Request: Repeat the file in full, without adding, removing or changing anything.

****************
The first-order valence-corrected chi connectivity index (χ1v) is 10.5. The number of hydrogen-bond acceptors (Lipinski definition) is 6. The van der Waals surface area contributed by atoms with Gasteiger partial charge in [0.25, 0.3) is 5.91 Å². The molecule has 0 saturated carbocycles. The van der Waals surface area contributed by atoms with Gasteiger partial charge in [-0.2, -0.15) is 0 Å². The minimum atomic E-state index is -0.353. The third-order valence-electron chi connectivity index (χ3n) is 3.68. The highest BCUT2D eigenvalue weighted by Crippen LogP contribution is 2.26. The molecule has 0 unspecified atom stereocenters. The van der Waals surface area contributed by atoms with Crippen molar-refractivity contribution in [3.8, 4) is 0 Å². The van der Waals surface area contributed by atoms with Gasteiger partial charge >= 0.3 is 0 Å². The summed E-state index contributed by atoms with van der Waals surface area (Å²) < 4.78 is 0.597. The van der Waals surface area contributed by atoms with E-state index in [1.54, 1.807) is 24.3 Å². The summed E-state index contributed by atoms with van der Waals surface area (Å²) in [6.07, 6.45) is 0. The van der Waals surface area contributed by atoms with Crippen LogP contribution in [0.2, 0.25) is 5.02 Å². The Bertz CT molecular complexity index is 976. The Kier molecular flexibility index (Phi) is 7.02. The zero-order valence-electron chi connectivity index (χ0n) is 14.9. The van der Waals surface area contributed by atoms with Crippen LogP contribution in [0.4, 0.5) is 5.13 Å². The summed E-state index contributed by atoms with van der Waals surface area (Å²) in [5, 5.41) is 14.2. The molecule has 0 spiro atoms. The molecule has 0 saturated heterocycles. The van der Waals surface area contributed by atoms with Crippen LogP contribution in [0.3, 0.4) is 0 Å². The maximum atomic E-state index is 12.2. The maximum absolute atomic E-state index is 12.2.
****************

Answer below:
The first-order valence-corrected chi connectivity index (χ1v) is 10.5. The number of hydrogen-bond acceptors (Lipinski definition) is 6. The van der Waals surface area contributed by atoms with Gasteiger partial charge in [0.25, 0.3) is 5.91 Å². The molecule has 0 saturated carbocycles. The van der Waals surface area contributed by atoms with Gasteiger partial charge in [-0.2, -0.15) is 0 Å². The minimum atomic E-state index is -0.353. The third-order valence-electron chi connectivity index (χ3n) is 3.68. The highest BCUT2D eigenvalue weighted by Crippen LogP contribution is 2.26. The molecule has 0 unspecified atom stereocenters. The van der Waals surface area contributed by atoms with Crippen molar-refractivity contribution in [3.8, 4) is 0 Å². The van der Waals surface area contributed by atoms with Gasteiger partial charge >= 0.3 is 0 Å². The summed E-state index contributed by atoms with van der Waals surface area (Å²) < 4.78 is 0.597. The van der Waals surface area contributed by atoms with E-state index in [1.54, 1.807) is 24.3 Å². The summed E-state index contributed by atoms with van der Waals surface area (Å²) in [6.07, 6.45) is 0. The van der Waals surface area contributed by atoms with Crippen LogP contribution in [0.2, 0.25) is 5.02 Å². The Bertz CT molecular complexity index is 976. The Kier molecular flexibility index (Phi) is 7.02. The zero-order valence-electron chi connectivity index (χ0n) is 14.9. The van der Waals surface area contributed by atoms with Crippen LogP contribution in [0.4, 0.5) is 5.13 Å². The summed E-state index contributed by atoms with van der Waals surface area (Å²) in [5, 5.41) is 14.2. The molecule has 0 spiro atoms. The molecule has 0 saturated heterocycles. The van der Waals surface area contributed by atoms with Crippen LogP contribution in [0.3, 0.4) is 0 Å². The maximum atomic E-state index is 12.2. The maximum absolute atomic E-state index is 12.2.